There's are some lines from a TS Eliot poem that go like this :
"Oh, Do not ask, 'What is it?'
Let us go and make our visit."
If you've never visited your local botanic garden this time of year, you really should go. I have a friend who recently did this, and she posted amazing pictures from her visit to the Minnesota Landscape Arboretum. She said this:
"This is my PSA : Get yourself to the Arb ....now . Don’t wait to go just to see the change in color of the trees (like everyone else ) Go now ! The colors of the flowers are crazy ! This is just a couple quick snaps with my phone ( which doesn’t do justice) no filters, editing or enhancing. The colors are just THAT bright and bold.
I’ve never gone this time of year. I go in the spring, a few times mid summer then I wait like everyone else for the leaves to change and go again. I’ve even gone in the winter but never late late summer /early fall . For some reason I thought there wouldn’t be anything to look at. I thought the flowers would be half dead ( like my potted plants at home ) I won’t make that mistake again."
#OTD Today is the birthday of the botanist professor Mildred Mathias who was born on this day in 1906 in Sappington, Missouri.
Mathias was a professor at UCLA for twelve years, until 1974. She also served as president of the American Society for Plant Taxonomists and the Botanical Society of America.
It's fitting then, that the Mathiasella bupleuroides is named in her honor. Mathiasella bupleuroides ‘Green Dream’ is native to Mexico; it was discovered in 1954. The umbelliferous flowerhead of Green Dream has these jade-green, bracts that appear from April to June. In the Fall, the flower heads turn a charming pink. Here's a fun fact; Green Dream was a bit of a sensation at Chelsea 2006.
Over the course of Matthias‘s career she published over 100 articles and books about the Umbelliferae. Volume 26 of Madrono was dedicated to Mildred Mathias, and the tribute recognized Mathias' pioneering spirit and energy. In 1993, Mathias was honored a s the Distinguished Economic Botanist of the year.
#OTD Today is the anniversary of the death of Orville Redenbacher who died on this day in 1995.
#OTD Today is the birthday of the third son of Charles Darwin, Francis Darwin - known to his family as Frank.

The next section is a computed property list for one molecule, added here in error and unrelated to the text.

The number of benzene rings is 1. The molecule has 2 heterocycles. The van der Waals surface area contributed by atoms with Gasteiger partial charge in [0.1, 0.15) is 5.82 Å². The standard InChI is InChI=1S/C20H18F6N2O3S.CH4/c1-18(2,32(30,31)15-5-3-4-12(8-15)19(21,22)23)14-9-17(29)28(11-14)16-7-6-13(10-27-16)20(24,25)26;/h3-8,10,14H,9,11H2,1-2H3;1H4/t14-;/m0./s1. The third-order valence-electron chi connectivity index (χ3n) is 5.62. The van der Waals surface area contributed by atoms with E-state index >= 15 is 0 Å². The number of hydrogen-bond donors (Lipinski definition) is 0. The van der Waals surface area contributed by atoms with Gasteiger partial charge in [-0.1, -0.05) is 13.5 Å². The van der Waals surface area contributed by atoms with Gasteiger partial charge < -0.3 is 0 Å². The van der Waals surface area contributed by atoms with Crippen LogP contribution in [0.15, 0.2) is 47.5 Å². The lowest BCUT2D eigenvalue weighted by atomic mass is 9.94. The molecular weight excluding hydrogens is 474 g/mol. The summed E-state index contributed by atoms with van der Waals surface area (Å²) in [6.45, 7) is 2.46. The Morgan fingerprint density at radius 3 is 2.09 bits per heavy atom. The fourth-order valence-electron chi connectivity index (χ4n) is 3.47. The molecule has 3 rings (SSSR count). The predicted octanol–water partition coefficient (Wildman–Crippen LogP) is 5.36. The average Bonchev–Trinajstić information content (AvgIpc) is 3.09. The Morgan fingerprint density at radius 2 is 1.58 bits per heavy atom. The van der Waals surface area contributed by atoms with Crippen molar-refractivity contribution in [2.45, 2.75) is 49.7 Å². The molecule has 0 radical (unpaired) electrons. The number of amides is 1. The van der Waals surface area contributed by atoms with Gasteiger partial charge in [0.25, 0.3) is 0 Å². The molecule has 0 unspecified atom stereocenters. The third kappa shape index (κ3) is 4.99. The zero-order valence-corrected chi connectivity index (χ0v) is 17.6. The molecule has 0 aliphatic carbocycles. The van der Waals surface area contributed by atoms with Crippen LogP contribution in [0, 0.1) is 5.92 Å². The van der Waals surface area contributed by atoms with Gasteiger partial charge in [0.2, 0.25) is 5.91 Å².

“The personal effect of teacher on pupil cannot be bought at a price, nor can it be paid for in any coin but gratitude. It is the possibility of earning this payment that makes the best part of a teacher's life."
#OTD On this day in 1991, The New York Times printed printed an announcement about an upcoming symposium at the New York Botanical Garden (NYBG) featuring Dr. James Duke.
"Dr. James Duke is one of those rare botanists who actually eat what they preach.He loves to watch the evening primrose open within 60 seconds. But he also munches its seeds, which are high in tryptophan, an essential amino acid that can relieve pain and depression.Purple coneflowers thrive in his rather rumpled wild garden in Fulton, Md. He eats their roots to boost his immune system.To cure a cold, he mashes up the stems and leaves of forsythia. To help strengthen weak capillaries, he makes "rutinade" from violet and buckwheat flowers, lemon grass, rhubarb stalks, and herbs high in rutin (anise, camomile, mint, rosehips)."
The gardener's feet drag a bit on the dusty path and the hinge in his back is full of creaks."
- Louise Seymour Jones
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Today's Garden Chore
Start moving houseplants back indoors.
This way, they can adjust gradually to decreasing sun exposure and humidity.
If your allergies can handle it, make the move while your windows are still open, to ease the transition.
Don't forget to move your tropical houseplants indoors by the end of the month.
Reviving the little botanic spark in your heart
Thanks for listening to the daily gardener,
"For a happy, healthy life, garden every day."
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